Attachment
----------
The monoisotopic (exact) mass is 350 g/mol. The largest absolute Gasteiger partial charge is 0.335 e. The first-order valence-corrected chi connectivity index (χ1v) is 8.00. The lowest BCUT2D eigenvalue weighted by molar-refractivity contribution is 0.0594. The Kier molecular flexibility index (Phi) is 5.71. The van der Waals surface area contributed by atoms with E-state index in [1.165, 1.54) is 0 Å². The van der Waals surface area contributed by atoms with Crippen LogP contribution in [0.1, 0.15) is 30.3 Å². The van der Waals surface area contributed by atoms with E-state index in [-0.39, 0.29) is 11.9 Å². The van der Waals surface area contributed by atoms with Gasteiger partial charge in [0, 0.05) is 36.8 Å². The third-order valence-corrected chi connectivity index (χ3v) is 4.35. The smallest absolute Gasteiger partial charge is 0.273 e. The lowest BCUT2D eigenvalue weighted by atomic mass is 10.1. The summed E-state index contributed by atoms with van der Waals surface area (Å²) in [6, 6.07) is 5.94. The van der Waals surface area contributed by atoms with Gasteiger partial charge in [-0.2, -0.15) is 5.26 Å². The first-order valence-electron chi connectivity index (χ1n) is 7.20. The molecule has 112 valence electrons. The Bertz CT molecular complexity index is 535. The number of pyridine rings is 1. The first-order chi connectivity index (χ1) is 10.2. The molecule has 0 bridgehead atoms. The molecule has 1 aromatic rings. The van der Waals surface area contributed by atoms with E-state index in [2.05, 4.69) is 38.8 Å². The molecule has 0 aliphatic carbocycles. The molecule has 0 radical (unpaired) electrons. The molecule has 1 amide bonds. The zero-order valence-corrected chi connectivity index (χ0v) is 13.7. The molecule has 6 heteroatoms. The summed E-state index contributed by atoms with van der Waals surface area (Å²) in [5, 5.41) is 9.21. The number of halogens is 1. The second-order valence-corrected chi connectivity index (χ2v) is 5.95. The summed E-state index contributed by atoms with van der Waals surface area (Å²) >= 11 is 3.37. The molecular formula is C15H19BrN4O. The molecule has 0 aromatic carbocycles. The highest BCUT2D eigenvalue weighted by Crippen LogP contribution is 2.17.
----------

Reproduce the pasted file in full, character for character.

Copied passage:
The monoisotopic (exact) mass is 350 g/mol. The largest absolute Gasteiger partial charge is 0.335 e. The first-order valence-corrected chi connectivity index (χ1v) is 8.00. The lowest BCUT2D eigenvalue weighted by molar-refractivity contribution is 0.0594. The Kier molecular flexibility index (Phi) is 5.71. The van der Waals surface area contributed by atoms with E-state index in [1.165, 1.54) is 0 Å². The van der Waals surface area contributed by atoms with Crippen LogP contribution in [0.1, 0.15) is 30.3 Å². The van der Waals surface area contributed by atoms with E-state index in [-0.39, 0.29) is 11.9 Å². The van der Waals surface area contributed by atoms with Gasteiger partial charge in [0, 0.05) is 36.8 Å². The third-order valence-corrected chi connectivity index (χ3v) is 4.35. The smallest absolute Gasteiger partial charge is 0.273 e. The lowest BCUT2D eigenvalue weighted by atomic mass is 10.1. The summed E-state index contributed by atoms with van der Waals surface area (Å²) in [6, 6.07) is 5.94. The van der Waals surface area contributed by atoms with Gasteiger partial charge in [-0.2, -0.15) is 5.26 Å². The first-order valence-electron chi connectivity index (χ1n) is 7.20. The molecule has 112 valence electrons. The Bertz CT molecular complexity index is 535. The number of pyridine rings is 1. The first-order chi connectivity index (χ1) is 10.2. The molecule has 0 bridgehead atoms. The molecule has 1 aromatic rings. The van der Waals surface area contributed by atoms with E-state index in [2.05, 4.69) is 38.8 Å². The molecule has 0 aliphatic carbocycles. The molecule has 0 radical (unpaired) electrons. The molecule has 1 amide bonds. The zero-order valence-corrected chi connectivity index (χ0v) is 13.7. The molecule has 6 heteroatoms. The summed E-state index contributed by atoms with van der Waals surface area (Å²) in [5, 5.41) is 9.21. The number of halogens is 1. The second-order valence-corrected chi connectivity index (χ2v) is 5.95. The summed E-state index contributed by atoms with van der Waals surface area (Å²) >= 11 is 3.37. The molecular formula is C15H19BrN4O. The molecule has 0 aromatic carbocycles. The highest BCUT2D eigenvalue weighted by Crippen LogP contribution is 2.17.